CTF’s best-practice framework supports the need for PFC service implementation by defining the quality standards to prevent subsequent fractures. The CTF program has a diverse set of tools that provides essential resources and documentation to drive quality improvement in PFC services. CTF also offers a mentorship program to support the development and sustainability of PFC services at the local level.

It is crucial that policymakers support the development of clear national guidance on identifying subsequent fragility fractures and treating osteoporosis, which is informed by national scientific consensus. In countries which have applied this approach the rates of osteoporosis and falls assessments are over 90%. In those which have not followed this approach, the rates are below 4% [10].

Figure 1

Rates of osteoporosis and falls assessment across the world

Countries with clear national guidances on identification and treatment

Countries without clear national guidances on identification and treatment

Rates of osteoporosis and falls assessment across the world

CTF Partnership Roadmap for Policy Shaping

We have developed an international resource, Capture the Fracture® Partnership - Guidance for Policy Shaping, that provides four simple building blocks of an effective policy response against osteoporosis.













1. Hernlund E, Svedbom A, Ivergard M et al. (2013) Osteoporosis in the European Union: medical management, epidemiology and economic burden. A report prepared in collaboration with the International Osteoporosis Foundation (IOF) and the European Federation of Pharmaceutical Industry Associations (EFPIA). Arch Osteoporos 8:136. doi:10.1007/s11657-013-0136-1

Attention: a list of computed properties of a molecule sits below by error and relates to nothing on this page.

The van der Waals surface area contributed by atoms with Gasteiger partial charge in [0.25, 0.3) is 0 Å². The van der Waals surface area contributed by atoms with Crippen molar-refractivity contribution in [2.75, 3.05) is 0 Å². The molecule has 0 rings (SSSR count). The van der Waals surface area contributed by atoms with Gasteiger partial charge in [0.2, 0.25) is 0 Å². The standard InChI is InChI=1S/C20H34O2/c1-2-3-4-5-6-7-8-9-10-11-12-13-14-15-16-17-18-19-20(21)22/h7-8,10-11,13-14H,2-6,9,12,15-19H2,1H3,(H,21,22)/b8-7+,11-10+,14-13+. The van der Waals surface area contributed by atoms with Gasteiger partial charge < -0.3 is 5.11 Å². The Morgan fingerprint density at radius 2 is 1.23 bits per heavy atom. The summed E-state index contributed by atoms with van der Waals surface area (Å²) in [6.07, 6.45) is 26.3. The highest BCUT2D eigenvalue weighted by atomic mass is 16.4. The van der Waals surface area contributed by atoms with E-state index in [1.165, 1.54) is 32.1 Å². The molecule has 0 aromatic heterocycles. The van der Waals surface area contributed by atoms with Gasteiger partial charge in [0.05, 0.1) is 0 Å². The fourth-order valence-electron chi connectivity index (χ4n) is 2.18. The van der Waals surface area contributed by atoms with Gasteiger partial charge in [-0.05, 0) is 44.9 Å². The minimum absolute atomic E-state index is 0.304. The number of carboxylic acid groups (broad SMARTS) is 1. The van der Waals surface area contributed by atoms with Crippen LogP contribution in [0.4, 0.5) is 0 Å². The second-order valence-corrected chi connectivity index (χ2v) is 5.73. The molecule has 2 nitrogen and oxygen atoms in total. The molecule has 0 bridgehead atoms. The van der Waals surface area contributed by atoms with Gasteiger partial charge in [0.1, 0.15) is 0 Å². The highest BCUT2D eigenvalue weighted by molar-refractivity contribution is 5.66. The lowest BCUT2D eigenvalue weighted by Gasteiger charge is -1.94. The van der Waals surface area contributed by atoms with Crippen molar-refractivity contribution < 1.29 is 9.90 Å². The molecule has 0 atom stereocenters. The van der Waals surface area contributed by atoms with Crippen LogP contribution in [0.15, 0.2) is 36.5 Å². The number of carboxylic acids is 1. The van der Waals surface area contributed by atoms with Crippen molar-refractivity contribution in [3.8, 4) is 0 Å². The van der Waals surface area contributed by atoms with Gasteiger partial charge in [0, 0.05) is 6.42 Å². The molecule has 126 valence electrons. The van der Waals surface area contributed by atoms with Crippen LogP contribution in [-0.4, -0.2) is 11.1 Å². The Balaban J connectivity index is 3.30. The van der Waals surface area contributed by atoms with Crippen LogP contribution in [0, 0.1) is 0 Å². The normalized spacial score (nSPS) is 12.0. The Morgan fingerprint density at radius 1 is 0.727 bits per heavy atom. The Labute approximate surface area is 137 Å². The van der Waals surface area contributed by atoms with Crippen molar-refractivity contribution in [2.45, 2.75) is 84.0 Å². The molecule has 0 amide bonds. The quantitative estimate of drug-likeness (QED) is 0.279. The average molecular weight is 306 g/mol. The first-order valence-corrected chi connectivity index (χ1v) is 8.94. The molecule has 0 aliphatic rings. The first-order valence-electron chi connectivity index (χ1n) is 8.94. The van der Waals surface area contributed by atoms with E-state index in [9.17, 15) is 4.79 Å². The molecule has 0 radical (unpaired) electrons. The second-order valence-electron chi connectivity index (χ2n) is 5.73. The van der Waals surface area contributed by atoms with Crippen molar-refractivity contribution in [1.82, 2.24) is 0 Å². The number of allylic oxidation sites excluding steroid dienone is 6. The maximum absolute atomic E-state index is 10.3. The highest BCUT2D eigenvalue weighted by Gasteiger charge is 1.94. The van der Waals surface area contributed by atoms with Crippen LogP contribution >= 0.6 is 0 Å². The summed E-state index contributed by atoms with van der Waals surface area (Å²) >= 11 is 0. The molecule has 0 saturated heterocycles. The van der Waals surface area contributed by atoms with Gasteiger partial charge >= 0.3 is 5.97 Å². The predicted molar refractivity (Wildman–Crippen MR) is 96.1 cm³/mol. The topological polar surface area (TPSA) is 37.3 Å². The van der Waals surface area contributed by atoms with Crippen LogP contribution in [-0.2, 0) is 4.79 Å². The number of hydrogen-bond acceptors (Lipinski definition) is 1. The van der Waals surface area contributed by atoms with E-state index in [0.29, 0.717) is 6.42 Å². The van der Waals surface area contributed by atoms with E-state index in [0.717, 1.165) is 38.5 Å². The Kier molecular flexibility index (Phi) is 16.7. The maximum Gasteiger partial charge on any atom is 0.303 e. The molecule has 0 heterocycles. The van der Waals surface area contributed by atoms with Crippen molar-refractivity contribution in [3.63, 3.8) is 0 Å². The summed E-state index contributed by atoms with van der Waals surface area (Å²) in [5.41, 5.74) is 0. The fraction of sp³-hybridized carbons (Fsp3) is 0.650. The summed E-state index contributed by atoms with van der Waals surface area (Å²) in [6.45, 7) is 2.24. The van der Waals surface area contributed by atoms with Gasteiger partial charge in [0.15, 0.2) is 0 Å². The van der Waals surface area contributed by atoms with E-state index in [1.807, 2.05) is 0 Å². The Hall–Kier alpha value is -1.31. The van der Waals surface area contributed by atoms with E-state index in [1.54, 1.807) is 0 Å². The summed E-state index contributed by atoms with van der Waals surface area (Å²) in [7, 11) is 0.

2. Osteoporosis prevention, diagnosis, and therapy (2001). Jama 285 (6):785-795. doi:10.1001/jama.285.6.785

3. Cameron ID, Dyer SM, Panagoda CE et al. (2018) Interventions for preventing falls in older people in care facilities and hospitals. Cochrane Database Syst Rev 9 (9):Cd005465. doi:10.1002/14651858.CD005465.pub4

4. Ross PD (1997) Clinical consequences of vertebral fractures. Am J Med 103 (2a):30S-42S; discussion 42S-43S. doi:10.1016/s0002-9343(97)90025-5

5. Broken Bones, Broken Lives: a roadmoap to solve the fragility fracture crisis in Europe (2018). International Osteoporosis Foundation 4. RheumaMap: A Research Roadmap to transform the lives of people with Rheumatic and Musculoskeletal Diseases (2019). European League Against Rheumatism Taskforce

6. Reginster JY, Burlet N (2006) Osteoporosis: a still increasing prevalence. Bone 38 (2 Suppl 1):S4-9. doi:10.1016/j.bone.2005.11.024

7. Johnell O, Kanis JA (2006) An estimate of the worldwide prevalence and disability associated with osteoporotic fractures. Osteoporos Int 17 (12):1726-1733. doi:10.1007/s00198-006-0172-4

8. Katsoulis M, Benetou V, Karapetyan T et al. (2017) Excess mortality after hip fracture in elderly persons from Europe and the USA: the CHANCES project. J Intern Med 281 (3):300-310. doi:10.1111/joim.12586

9. Haentjens P, Magaziner J, Colón-Emeric CS et al. (2010) Meta-analysis: excess mortality after hip fracture among older women and men. Ann Intern Med 152 (6):380-390. doi:10.7326/0003-4819-152-6-201003160-00008

10. Tian M, Gong X, Rath S et al. (2016) Management of hip fractures in older people in Beijing: a retrospective audit and comparison with evidence-based guidelines and practice in the UK. Osteoporos Int 27 (2):677-681. doi:10.1007/s00198-015-3261-4